Indexed on: 01 Jul '06Published on: 01 Jul '06Published in: Endocrinology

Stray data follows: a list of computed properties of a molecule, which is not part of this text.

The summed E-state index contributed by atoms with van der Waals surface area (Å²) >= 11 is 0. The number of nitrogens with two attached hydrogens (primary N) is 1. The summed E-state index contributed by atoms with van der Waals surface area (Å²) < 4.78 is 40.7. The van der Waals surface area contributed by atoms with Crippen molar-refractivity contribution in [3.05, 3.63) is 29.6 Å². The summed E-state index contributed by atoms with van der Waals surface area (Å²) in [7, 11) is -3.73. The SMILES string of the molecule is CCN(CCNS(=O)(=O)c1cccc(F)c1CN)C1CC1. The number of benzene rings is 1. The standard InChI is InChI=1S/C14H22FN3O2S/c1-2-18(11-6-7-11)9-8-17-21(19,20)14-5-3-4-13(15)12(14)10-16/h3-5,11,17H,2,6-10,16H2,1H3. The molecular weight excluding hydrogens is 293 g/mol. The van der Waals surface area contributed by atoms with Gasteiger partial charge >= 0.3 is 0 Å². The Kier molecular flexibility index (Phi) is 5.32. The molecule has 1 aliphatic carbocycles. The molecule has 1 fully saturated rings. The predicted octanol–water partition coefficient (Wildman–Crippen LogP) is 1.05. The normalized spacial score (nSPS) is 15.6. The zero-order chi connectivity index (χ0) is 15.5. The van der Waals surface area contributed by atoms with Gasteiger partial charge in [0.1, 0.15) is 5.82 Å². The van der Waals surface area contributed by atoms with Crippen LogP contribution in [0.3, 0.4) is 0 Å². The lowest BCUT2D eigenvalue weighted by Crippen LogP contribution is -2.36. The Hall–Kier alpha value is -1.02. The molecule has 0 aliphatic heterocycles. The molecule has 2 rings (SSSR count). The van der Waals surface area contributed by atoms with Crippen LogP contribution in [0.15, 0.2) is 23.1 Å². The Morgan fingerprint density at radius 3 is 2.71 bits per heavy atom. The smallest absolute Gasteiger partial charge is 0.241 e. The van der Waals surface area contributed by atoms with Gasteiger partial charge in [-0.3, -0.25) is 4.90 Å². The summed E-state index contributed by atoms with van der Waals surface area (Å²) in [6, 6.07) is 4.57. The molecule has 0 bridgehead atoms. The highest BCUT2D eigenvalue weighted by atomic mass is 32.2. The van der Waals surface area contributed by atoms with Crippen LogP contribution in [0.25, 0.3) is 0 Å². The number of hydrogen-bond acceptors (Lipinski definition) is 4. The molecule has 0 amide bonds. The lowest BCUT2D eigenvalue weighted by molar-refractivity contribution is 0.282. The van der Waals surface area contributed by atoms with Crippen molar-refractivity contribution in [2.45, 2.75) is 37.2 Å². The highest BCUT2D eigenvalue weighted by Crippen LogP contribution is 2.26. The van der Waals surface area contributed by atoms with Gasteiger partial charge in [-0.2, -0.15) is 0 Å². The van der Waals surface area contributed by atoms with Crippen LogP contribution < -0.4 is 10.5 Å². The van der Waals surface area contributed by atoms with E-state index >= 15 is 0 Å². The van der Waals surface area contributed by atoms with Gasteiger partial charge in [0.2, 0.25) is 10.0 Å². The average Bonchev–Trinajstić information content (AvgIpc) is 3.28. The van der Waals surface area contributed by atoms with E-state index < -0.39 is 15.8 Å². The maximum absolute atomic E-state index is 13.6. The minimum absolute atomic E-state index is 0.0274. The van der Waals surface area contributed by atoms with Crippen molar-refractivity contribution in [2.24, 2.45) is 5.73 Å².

Two subtypes of the estrogen receptor (ER), ERalpha and ERbeta, mediate the actions of estrogens, and although 70% of human breast cancers express ERbeta along with ERalpha, little is known about the possible comodulatory effects of these two ERs. To investigate this, we have used adenoviral gene delivery to produce human breast cancer (MCF-7) cells expressing different levels of ERbeta, along with their endogenous ERalpha, and have examined the effects of ERbeta and receptor occupancy, using ER subtype selective ligands, on genome-wide gene expression by microarray and pathway network analysis. ERbeta had diverse effects on gene expression, enhancing or counteracting ERalpha regulation for distinct subsets of estrogen target genes. Strikingly, ERbeta in the absence of estradiol (E2), elicited the stimulation or suppression of many genes that were normally only regulated by ERalpha with E2. In addition, ERbeta plus E2 elicited the expression of a unique group of genes that were not regulated by ERalpha plus E2 alone. The expression of genes in many functional categories were modulated by ERbeta, with the greatest numbers associated with transcription factors and signal transduction pathways. Regulation of multiple components in the TGFbeta and semaphorin pathways, and of genes controlling cell cycle progression and apoptosis, may contribute to the suppression of cell proliferation observed with ERbeta. Our observations suggest that the relative levels of ERbeta and ERalpha in breast cancers are likely to impact cell proliferation and the activities of diverse signaling pathways and their response to ER ligands and endocrine therapies.